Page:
New Media Vs. Traditional Media

Feb 22, 2009 by Mark Maier

Interesting that the proliferation of new media has brought with it statements that traditional media is dead or dying, I don't agree because I know how to determine the Return on Investement for traditional media while new media is still determining what to measure, how to source and track it, and what truly determines Return On Investment.  For those of you that have paid attention to the posts on this blog you already know that Luce Performance Group is testing Return On Interactive Investment formula's with our Interactive Client, in Kelowna, British Columbia. We'll keep you posted as to when we release that to the public but when I was reading the article titled "Free Agent: Something Old, Something New" from MediaPost, the primary thought I had was that most of the marketers right now are struggling with measurement....

"there is at least this one area, claimed advertising effectiveness, where traditional media still outperform emerging media. And that's important. We need to consider not only the potential of new channels, but also the reality of their current performance. And, per the Yankelovich study, that performance is ... not so hot.

"Of course people said they like ads better in traditional media. It's what they're used to." While a fair enough conclusion, this is also something not to gloss over: Consumers are accustomed to the old, interruptive model of advertising. That's not to say they prefer it, necessarily, but chances are when you poll people about advertising today, the traditional, marketer-tells-you-what-they-want-you-to-believe flavor comes to mind first. As we know, that kind of advertising monologue doesn't work well in the digital world.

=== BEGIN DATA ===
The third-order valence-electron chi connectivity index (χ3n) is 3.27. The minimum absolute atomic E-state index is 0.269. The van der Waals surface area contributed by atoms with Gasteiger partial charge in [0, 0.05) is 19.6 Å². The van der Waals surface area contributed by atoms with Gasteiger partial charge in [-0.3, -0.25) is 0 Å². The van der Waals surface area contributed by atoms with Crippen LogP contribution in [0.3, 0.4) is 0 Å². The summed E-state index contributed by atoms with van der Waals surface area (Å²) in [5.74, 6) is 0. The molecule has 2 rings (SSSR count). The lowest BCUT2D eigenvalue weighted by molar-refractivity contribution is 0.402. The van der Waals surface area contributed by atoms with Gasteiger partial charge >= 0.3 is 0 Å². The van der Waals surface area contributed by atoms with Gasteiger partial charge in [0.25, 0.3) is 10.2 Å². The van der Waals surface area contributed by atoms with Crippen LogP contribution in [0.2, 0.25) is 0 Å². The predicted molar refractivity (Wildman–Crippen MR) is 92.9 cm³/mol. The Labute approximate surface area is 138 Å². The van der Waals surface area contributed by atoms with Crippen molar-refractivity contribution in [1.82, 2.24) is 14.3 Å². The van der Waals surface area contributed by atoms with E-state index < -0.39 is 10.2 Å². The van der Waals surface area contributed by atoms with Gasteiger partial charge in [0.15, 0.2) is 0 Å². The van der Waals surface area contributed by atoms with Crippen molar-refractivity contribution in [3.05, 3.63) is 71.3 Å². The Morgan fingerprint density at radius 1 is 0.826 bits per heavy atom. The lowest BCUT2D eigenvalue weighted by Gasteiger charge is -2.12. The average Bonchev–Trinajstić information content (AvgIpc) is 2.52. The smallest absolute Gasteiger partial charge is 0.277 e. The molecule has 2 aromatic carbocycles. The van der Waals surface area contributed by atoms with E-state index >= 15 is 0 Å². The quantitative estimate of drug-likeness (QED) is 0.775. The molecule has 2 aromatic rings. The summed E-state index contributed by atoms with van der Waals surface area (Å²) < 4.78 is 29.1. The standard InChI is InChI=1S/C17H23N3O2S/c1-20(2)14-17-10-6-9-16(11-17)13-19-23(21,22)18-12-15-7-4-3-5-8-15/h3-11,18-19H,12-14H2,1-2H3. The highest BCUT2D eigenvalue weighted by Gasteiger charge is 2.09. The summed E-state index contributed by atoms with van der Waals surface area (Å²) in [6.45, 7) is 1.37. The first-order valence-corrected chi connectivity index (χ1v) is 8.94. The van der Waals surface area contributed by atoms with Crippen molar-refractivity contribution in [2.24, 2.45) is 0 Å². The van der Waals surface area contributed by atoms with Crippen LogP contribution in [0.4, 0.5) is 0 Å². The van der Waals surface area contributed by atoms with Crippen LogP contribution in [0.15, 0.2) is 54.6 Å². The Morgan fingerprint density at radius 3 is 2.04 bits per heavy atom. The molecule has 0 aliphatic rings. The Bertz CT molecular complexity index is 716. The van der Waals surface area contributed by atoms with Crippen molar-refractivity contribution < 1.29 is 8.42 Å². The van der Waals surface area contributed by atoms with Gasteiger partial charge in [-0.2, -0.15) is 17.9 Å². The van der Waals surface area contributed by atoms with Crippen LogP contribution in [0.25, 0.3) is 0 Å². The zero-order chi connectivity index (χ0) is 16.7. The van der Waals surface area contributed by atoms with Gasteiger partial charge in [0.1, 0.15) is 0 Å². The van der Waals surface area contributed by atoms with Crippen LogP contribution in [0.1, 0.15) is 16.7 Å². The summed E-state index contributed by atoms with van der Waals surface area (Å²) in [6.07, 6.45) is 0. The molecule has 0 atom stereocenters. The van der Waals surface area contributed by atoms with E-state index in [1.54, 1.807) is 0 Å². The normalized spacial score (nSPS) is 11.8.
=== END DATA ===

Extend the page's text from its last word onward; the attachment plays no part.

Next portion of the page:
"No kidding they don't like advertising in emerging media. It sucks." Duh. Having tried to modify old ads for new media and failing miserably, marketers need to accept they must blow up the old blueprints and start all over again. Clunky, inappropriate messaging in the digital space hurts both people's experiences in the new channels and brand perceptions.

"Are you seriously suggesting that advertising can't work in new media because the experience is too personal?" What Mr. Smith said was that the self-directed digital experience is "not necessarily a place where advertising is welcome." Fair enough. But that's true only if you define advertising per the old model of interruptive, one-way communication. When marketers such as Nike iD behave appropriately within the personal digital space, it's profound how powerful those communications can be.

"So we all just have one more excuse to cling to the sinking ship of old media. Great." It's possible to take Mr. Smith's point as precisely as "don't abandon the mainstream media quite yet." Another interpretation is that, for those who have not cracked a new digital communications model, it might be best to stick with the tried-and-true rather than to forge clumsily into new media. It's unwise to dive in without having created your communications expressly for the environment in which they'll be consumed."

I believe that adopting new media and pairing it with traditional media is what will provide our clients with the highest opportunity for success.  Interactive media campaigns that include display advertising, video, search along with branding and top-of-mind generation campaigns on Radio & TV in the correct percentages of how consumers shop.  62% of consumers still shop Top Of Mind Awareness while 38% shop Price & Item, adjust your marketing campaign accordingly.